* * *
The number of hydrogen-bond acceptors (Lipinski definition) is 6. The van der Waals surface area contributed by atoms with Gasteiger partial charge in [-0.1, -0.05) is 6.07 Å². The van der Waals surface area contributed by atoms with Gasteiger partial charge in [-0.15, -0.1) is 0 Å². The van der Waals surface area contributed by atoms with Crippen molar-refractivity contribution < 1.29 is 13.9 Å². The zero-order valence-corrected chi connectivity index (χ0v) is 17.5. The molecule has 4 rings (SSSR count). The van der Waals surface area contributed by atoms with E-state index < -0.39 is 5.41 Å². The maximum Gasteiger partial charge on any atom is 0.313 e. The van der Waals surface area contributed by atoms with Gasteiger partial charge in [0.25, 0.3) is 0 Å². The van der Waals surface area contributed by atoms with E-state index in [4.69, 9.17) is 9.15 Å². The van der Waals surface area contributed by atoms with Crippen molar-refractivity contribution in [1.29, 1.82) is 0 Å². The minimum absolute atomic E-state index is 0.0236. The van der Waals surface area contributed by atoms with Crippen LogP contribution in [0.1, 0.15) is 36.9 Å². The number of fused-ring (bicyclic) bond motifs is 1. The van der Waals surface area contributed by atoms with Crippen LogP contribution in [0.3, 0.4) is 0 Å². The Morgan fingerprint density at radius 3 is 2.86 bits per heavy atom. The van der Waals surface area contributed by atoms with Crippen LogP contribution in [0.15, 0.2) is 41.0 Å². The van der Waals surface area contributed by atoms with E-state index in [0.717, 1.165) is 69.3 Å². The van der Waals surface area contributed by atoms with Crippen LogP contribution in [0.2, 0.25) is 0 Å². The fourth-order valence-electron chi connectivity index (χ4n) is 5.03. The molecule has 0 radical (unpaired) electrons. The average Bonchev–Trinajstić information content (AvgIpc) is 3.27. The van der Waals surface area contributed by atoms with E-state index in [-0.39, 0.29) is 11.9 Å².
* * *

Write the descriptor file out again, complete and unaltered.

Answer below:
The number of hydrogen-bond acceptors (Lipinski definition) is 6. The van der Waals surface area contributed by atoms with Gasteiger partial charge in [-0.1, -0.05) is 6.07 Å². The van der Waals surface area contributed by atoms with Gasteiger partial charge in [-0.15, -0.1) is 0 Å². The van der Waals surface area contributed by atoms with Crippen molar-refractivity contribution < 1.29 is 13.9 Å². The zero-order valence-corrected chi connectivity index (χ0v) is 17.5. The molecule has 4 rings (SSSR count). The van der Waals surface area contributed by atoms with E-state index < -0.39 is 5.41 Å². The maximum Gasteiger partial charge on any atom is 0.313 e. The van der Waals surface area contributed by atoms with Gasteiger partial charge in [0.25, 0.3) is 0 Å². The van der Waals surface area contributed by atoms with E-state index in [4.69, 9.17) is 9.15 Å². The van der Waals surface area contributed by atoms with Crippen molar-refractivity contribution in [1.29, 1.82) is 0 Å². The minimum absolute atomic E-state index is 0.0236. The van der Waals surface area contributed by atoms with Crippen LogP contribution in [0.1, 0.15) is 36.9 Å². The number of fused-ring (bicyclic) bond motifs is 1. The van der Waals surface area contributed by atoms with Crippen LogP contribution in [0.3, 0.4) is 0 Å². The Morgan fingerprint density at radius 3 is 2.86 bits per heavy atom. The van der Waals surface area contributed by atoms with Crippen LogP contribution in [0.15, 0.2) is 41.0 Å². The van der Waals surface area contributed by atoms with E-state index in [0.717, 1.165) is 69.3 Å². The van der Waals surface area contributed by atoms with Crippen LogP contribution in [0.2, 0.25) is 0 Å². The fourth-order valence-electron chi connectivity index (χ4n) is 5.03. The molecule has 0 radical (unpaired) electrons. The average Bonchev–Trinajstić information content (AvgIpc) is 3.27. The van der Waals surface area contributed by atoms with E-state index in [-0.39, 0.29) is 11.9 Å².